Posted on

Shape and direction in my work

Click on the title of this post to leave a comment. 

Click any image to see a larger version on the website. To return from there click on the words referring this blog entry.

An aspect of painting and drawing that I wanted to write about and invite your comments on is the whole business of shape and direction in both picture formats and forms within compositions. This is something I’m very aware of with my own work but I suspect it’s important to a great many artists.

For example I find that, for me, the shapes of picture formats influence the way I read them.

A vertical rectangle mazey_day-small.jpg hints at reading down or up the picture which can enhance the feeling of the energy of shapes grouped within it.

Likewise a markedly horizontal format  mackeral_sky-small.jpg seems to invite reading across the picture as in a panorama, so much so that with very long pieces I’ve often broken such surfaces down into square sections partly to slow up the eye, partly to simplify shapes and allow for variations on a theme from one square to the next.

Then there’s the square format itself. To me equal height and width imply something very resolved and settled, a quality I sometimes use

to suggest contained stresses  small_down_wind.jpg , sometimes to underline a feeling of balance  floating_harbour-small.jpg already inherent in the shapes within the picture.


An interesting variation occurs when a square is tilted onto one of its corners.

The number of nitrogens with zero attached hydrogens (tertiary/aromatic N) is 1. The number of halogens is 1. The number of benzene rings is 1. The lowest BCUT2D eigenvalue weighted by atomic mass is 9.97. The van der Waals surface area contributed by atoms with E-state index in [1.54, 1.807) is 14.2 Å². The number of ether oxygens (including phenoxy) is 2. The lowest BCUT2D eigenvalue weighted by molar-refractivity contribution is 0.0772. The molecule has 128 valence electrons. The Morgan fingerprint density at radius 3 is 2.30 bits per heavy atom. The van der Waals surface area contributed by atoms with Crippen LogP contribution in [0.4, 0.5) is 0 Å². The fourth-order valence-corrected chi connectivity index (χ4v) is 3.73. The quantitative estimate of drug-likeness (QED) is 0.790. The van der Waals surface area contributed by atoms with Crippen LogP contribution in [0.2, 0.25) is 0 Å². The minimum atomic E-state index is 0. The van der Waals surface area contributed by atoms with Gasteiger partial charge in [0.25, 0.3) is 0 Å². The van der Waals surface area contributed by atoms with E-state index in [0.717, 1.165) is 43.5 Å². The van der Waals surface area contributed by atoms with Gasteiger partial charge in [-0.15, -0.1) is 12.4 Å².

Now its sides all become 45 degree angles often suggesting heightened tension and giving impact to the forms contained by them, either highlighting their stresses  lafrowda_04.jpg or livening up more low key elements such as seascape shapes around a horizon line  image2.jpg.

Such up-ended square compositions make a strong visual statement on any wall due to their marked diagonals whilst these diagonal sides also make them look very much at home hanging on a staircase.

Within any picture format the way that forms pick up on an implied geometry of proportion small_sea_salt_sail.jpg is also something that fascinates me and that I often use.

Another quality I like to use is what I think of as the dovetailing image3.jpg of shapes with other shapes.

To me all such phenomena create visual rhythms which complement the colours and tones I’m using and together with them can give me a sense of the piece having a life of its own, re-presenting something I’ve seen in a way that may refer to a specific place or time but aims at a celebration of it rather than a slavish imitation.